parenting

Clutter Control: Freeing Yourself From a Cluttered Home

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Clutter Control—Ask a dozen people what drives them crazy around their house, besides their spouse, and chances are most will mention clutter high on the list. If it's not a universal irritant, it's surely an all-American one.

The Consequences of Clutter:

  • You can't find things, and you waste time looking for them, over and over again.
  • Any sense of beauty or order in a room is out of the question.
  • You're continually stymied trying to complete simple daily tasks, just to name a few.

No matter how we’re personally afflicted by clutter, most of us already have some idea what to do about it. If you have too much stuff, it doesn’t take a rocket scientist to figure out that you’ll have to reduce the volume of it in some way. But even after you’ve gotten rid of as much as you’re willing to, you’ve still got to organize what’s left, or the mountain starts to grow again.

The idea is to take the germ of the solution that you already know, feed it, give it light and air, and let it bloom. That’s one of the goals of this series – to give you confidence and encouragement – to move you to action so you put your hunches to work.

Don’t beat yourself up if you’re a clutterer. You’re not alone. And this situation isn’t a lot different from trying to lose a few pounds. People certainly know that it would be helpful to change their eating habits and exercise more. However, just being armed with these sterling facts does not make the pounds drop off in awe. The hard work is putting what you know into practice. That’s why diet books are so popular. Many, many people would dearly love to find a system that makes losing weight easy and palatable: something – anything – that will take the work out of losing weight. Or that will deliver the willpower necessary for the undertaking. Or that will give us the encouragement we need. Or that will just teach us how to prepare food that tastes so good we’ll hardly notice we’re dieting.

Likewise with clutter. Getting rid of clutter is like putting your house on a diet. But just wanting to get rid of it won’t make it happen. It can be painful to let go of our material goods. We may view them as a reflection of our lives and of our very impact while here on earth. They enhance our feelings of self-worth and security. They can represent our memories of family, loved ones, and days gone by.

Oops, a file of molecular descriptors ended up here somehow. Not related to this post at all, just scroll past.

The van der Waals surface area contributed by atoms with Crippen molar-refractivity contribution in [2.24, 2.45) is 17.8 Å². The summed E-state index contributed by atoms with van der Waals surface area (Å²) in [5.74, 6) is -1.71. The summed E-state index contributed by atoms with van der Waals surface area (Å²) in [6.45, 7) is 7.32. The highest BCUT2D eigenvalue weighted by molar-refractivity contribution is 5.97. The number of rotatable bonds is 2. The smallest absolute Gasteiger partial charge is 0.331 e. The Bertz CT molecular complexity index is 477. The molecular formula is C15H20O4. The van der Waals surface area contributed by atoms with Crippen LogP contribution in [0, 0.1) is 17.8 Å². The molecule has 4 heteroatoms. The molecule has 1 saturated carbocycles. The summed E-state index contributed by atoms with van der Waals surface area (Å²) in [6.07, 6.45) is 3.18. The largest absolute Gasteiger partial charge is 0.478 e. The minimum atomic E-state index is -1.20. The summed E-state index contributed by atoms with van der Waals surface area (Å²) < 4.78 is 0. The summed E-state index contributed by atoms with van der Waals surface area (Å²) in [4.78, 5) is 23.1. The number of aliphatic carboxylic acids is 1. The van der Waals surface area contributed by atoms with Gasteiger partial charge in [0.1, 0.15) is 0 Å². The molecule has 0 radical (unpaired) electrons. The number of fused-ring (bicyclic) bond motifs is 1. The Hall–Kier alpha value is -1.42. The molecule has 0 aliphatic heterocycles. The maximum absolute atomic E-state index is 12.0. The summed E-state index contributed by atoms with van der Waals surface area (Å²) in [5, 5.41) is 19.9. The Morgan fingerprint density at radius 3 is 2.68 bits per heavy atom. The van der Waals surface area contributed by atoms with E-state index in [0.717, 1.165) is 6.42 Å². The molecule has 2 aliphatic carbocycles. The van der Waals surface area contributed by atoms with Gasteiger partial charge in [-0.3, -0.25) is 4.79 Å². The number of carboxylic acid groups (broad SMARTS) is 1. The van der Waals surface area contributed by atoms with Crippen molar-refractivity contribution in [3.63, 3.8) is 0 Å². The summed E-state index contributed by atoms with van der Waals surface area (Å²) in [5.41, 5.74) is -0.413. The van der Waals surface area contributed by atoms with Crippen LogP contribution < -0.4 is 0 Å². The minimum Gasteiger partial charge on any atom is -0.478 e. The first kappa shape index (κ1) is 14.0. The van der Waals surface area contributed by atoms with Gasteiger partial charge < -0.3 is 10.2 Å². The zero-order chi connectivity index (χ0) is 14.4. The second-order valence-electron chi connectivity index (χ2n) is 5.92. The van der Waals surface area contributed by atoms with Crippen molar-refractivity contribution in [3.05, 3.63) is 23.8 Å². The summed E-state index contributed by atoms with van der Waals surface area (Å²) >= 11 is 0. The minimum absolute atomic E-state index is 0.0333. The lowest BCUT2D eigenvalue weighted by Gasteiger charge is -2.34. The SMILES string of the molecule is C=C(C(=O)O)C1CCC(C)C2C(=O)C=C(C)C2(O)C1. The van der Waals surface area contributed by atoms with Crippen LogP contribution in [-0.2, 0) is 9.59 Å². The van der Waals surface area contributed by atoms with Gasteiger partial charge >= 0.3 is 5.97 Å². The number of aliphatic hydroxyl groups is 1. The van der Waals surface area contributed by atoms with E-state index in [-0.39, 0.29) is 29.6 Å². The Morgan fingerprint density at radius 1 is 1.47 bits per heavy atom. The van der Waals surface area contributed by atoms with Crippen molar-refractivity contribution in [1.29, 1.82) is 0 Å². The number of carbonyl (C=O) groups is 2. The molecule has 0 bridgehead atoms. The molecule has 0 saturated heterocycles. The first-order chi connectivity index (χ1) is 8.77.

So a big part of ourselves may not want any part of a household uncluttering project, thank you, despite the fact that the clutter is driving us crazy. At some level, uncluttering appears to be asking us to throw a chunk of ourselves away. Hence one of the reasons for an impasse over clutter: It torments us and we have a good idea of what to do about it, yet remedies appear to threaten some basic feelings about ourselves and our world. So we do nothing – but watch, helplessly, as the clutter, in blissful ignorance, piles higher and spreads wider.

What you’re passing up by clinging to all this stuff are a number of substantial payoffs: a wonderful sense of freedom; an ability (and the time) to manage your daily life; a capacity to live more in the present; an appreciation of a more beautiful home environment; and a more productive life. Imagine how great it would be if you didn’t have the feeling that your home is running you instead of the other way around. Imagine everything in your house being in its rightful place. Imagine that you could find something when you needed it – not after an exasperating search or by accident a week later.

This is just the beginning of our Clutter Control series. Follow along with me each week for the next 13 weeks as we work through the Rules of Clutter Control. These rules can apply to all manner of households, regardless of their size, number of occupants, or magnitude of clutter. Brace yourself for the sense of freedom coming your way, and I’ll see you next week to introduce Rule #1.

What are simple ways to help keep your house clutter free and under control?

Debbie Sardone Debbie Sardone is the founder of Cleaning For a Reason which provides free cleaning services to women who are touched by cancer.  She also owns a Dallas cleaning service.

Her long-time passion for teaching cleaning and organizational has lead her to continue the legacy of Speed Cleaning and the use of green cleaning products.

She can be followed as @DebbieSardone on Twitter.

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